In a private home in Lund there’s a desk with a story. A desk that was allegedly owned and used by John Ericsson (1803-1889), the famous inventor, who constructed propellers, warships, locomotives and solar machines. This desk is known as the Ericssonian desk.
John Ericsson played a crucial part in the American Civil War (1861-1865). His creation, the warship Monitor, was used by the Union States, and in 1862 she won a duel against the Confederate ship Merrimac on the James River of Hampton Roads. The victory meant that the Confederate States found it increasingly difficult to bring food and ammunition to the troops in Virginia. One Confederate general after another was forced to retire south with his troops. And this was the beginning of the end of the American Civil War. John Ericsson was at once famous all over the world.
John Ericsson had moved to 95 Franklin Street in New York in 1843, but with the Monitor’s success, his financial situation greatly improved and he bought a house on 36 Beach Street in New York. In 1864, he and his domestic staff moved into his aesthetically furnished house. Ericsson lived there isolated from almost all social life. His only outlet was his frequent correspondence with relatives, friends and other scientists.
One of those with whom he often exchanged letters was Nils Ericson (1802-1870), his only brother. Nils Ericson had become a famous man in Sweden, and during his life he managed to become a great canal builder: the Trollhätte Canal, the Dalsland Canal, the Håverud Aqueduct, and the Saimaa Canal in what was then Swedish Finland, all bear his signature. Nils also became the Swedish railway’s father. When he was knighted in 1854, he lost one “s” in his last name. He was elevated in his nobility to “baron” in the year 1860.
The brothers exchanged many a confidential letter. John sometimes felt lonely in America, and he was emotionally close to Nils. They had grown up in a simple but warm and stimulating household and continued to be confidants from childhood. John wrote about his disappointments and his plans for the future. They wrote about their homes, about their mother and sister, and about old friends. Nils had also visited John during his many months in a London debtors’ prison; they even celebrated Christmas together there. Another piece of incontestable proof of how close they were is that Nils helped take care of John’s son Hjalmar (1824-1887).
To John Ericsson, the tabletop on which he had drawn his famous work—the Monitor—was especially valuable. He was proud of what he had achieved, and decided to give the tabletop to his brother as a gift, as he felt it was important to keep in the family. The table has been examined by experts who say it seems to originate in the U.S., made sometime in the early 1800s to around 1850.
The Ericson family sold the Nygård Mansion on the southern tip of Lake Vänern in 1879, nine years after Nils Ericson’s death, at an auction arranged on the premises. It was during this auction that the Ericssonian desk was also sold. It was acquired by the landowner Henning Montén (1845-1918), whose father had been a district judge. He had bought Lunde, another farm near Nygård, the year before and his oldest son Göran took over the farm.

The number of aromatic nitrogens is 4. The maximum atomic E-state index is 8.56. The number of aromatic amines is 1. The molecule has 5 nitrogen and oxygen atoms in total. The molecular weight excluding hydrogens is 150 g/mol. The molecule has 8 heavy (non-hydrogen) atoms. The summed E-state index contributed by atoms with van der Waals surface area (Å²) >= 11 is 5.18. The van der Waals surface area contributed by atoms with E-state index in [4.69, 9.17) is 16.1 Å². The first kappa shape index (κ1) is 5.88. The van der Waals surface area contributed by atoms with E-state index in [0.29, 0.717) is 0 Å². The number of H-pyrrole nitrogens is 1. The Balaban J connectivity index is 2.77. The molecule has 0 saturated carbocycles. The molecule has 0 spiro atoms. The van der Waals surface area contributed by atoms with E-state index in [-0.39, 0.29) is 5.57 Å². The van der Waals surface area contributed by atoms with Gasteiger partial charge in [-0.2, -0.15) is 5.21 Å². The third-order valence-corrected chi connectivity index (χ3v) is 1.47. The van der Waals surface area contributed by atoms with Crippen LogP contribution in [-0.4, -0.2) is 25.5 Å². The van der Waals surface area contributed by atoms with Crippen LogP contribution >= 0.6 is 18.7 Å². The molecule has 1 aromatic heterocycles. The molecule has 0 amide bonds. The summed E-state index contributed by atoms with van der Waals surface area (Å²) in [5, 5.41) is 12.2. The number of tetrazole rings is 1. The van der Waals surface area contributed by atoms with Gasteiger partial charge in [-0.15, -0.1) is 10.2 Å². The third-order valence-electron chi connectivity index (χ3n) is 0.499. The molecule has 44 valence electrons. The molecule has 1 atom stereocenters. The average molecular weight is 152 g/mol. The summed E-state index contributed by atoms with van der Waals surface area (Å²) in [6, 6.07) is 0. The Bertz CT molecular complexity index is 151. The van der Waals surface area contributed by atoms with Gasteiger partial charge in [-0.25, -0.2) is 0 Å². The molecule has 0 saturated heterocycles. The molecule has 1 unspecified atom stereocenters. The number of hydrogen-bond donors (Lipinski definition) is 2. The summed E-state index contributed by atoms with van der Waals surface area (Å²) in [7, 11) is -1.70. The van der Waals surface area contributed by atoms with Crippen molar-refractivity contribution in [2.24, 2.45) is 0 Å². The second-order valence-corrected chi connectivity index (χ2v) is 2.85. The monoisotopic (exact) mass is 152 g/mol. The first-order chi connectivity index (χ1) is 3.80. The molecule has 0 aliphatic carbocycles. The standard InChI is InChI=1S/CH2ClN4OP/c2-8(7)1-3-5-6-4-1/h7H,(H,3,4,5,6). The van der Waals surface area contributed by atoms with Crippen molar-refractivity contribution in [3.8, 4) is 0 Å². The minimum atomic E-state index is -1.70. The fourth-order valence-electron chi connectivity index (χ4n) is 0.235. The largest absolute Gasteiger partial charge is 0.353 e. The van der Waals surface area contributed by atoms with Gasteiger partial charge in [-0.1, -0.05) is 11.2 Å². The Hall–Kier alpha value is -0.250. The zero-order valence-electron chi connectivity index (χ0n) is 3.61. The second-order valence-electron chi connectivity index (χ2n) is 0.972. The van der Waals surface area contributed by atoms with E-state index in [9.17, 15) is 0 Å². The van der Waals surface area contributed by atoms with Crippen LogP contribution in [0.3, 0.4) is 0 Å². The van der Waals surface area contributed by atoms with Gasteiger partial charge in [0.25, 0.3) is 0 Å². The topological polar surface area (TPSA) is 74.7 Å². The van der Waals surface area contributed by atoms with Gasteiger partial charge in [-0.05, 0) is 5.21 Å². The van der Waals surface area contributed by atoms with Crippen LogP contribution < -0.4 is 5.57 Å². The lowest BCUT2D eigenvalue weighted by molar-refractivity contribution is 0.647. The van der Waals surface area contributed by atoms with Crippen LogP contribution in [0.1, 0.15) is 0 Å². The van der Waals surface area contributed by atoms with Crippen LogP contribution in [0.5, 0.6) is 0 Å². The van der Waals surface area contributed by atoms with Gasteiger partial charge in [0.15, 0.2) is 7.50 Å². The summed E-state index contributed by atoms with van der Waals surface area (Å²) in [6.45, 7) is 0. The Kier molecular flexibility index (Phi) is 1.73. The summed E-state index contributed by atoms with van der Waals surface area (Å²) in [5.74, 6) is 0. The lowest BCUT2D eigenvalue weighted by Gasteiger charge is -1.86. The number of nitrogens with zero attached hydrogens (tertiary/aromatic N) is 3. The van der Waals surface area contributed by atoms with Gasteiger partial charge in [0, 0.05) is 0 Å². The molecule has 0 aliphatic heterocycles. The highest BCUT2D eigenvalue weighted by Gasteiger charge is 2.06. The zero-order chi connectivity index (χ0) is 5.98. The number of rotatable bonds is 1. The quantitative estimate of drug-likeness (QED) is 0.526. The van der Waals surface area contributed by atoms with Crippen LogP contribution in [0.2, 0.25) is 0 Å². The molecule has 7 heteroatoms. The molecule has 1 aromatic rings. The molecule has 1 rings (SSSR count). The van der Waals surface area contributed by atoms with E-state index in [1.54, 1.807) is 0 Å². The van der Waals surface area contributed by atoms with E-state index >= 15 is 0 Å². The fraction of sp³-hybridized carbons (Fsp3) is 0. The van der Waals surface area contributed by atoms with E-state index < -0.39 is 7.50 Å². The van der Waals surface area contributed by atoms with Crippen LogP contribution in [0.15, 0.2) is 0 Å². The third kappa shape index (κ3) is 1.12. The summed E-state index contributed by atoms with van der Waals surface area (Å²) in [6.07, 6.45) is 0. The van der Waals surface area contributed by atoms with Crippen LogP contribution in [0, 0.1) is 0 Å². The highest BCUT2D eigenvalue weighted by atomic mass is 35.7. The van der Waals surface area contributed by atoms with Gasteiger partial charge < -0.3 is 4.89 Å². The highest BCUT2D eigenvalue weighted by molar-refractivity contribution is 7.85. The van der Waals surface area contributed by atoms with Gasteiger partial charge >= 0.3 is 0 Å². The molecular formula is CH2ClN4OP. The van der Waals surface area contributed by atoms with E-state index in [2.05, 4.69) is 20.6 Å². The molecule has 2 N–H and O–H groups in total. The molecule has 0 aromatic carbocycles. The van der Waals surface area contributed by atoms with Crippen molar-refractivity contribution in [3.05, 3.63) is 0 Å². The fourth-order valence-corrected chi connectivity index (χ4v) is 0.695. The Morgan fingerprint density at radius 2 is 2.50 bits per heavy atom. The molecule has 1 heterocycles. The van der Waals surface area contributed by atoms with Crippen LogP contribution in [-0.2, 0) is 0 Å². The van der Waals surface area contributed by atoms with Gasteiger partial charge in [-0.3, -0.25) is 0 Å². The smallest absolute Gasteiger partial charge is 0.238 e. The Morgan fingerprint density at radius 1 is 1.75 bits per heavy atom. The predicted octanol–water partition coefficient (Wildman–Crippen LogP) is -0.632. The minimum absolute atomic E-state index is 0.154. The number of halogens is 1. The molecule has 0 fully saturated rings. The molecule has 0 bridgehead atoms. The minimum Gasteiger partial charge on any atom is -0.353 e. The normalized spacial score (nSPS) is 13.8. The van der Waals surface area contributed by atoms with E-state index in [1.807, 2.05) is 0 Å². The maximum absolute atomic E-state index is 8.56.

The old manor house building was torn down after a few years—a chronicler has written about the building, describing it as magnificent and romantic and white in color. He described in detail how the rooms were furnished. In Henning Montén’s private chamber was a bed, a sofa and dresser, and at one of the windows, a desk with the tabletop Ericsson had owned. This desk was the one bought at the 1879 auction. There was also another table, a smaller one, by the other window. On the wall was a huge portrait featuring Montén’s wife, painted by her cousin. This cousin’s son Göran Montén, sold the farm later on, and moved in with his son Gerhard Montén. He brought the table with him. At Monten’s death, the table was passed on to his daughter Sigrid. Later on it ended up with Sigrid’s daughter Agneta, who again passed it on, at her death, to my oldest son Jonas Frii.
As early as June 19, 1888, in a telegram to Skansen founder Arthur Hazelius, John Ericsson wrote that he was not interested in leaving his belonging to museums. In the same telegram, he thanked Hazelius for the great honor, but compared keeping relics from previous generations to barbarism and ignorance. “Do not keep any space for any object of mine, because I will leave nothing that can show how imperfect my skills were.”
John Ericsson’s things from the house on Beach Street remained almost a year in America, only to be returned in mid-September 1890, according to his wishes, to the country he had left behind 64 years earlier. In some sort of historic falsification, the management at the Nordic Museum still claimed that Ericsson’s remains had been shown during an exhibition at Framnäs in the summer of 1890, remains the museum had received as a donation that same year. The Nordic Museum had then during many years suffered from dire financial resources and could therefore not manage the donation.
Lennart Frii, b. 1942, a former judge of appeal and advisor to the Swedish Minsistry of Finance (hovrättsråd och rådgivare i finansdepartementet) has authored several books and published poetry collections.
A visit to Battery Park and the John Ericsson statue in 2009, the John Ericsson biography and his eldest son’s inheritance of the desk featured in the article awoke his interest in the Swedish engineer and inventor. He is presently working on a book about John Ericsson.

Lennart Frii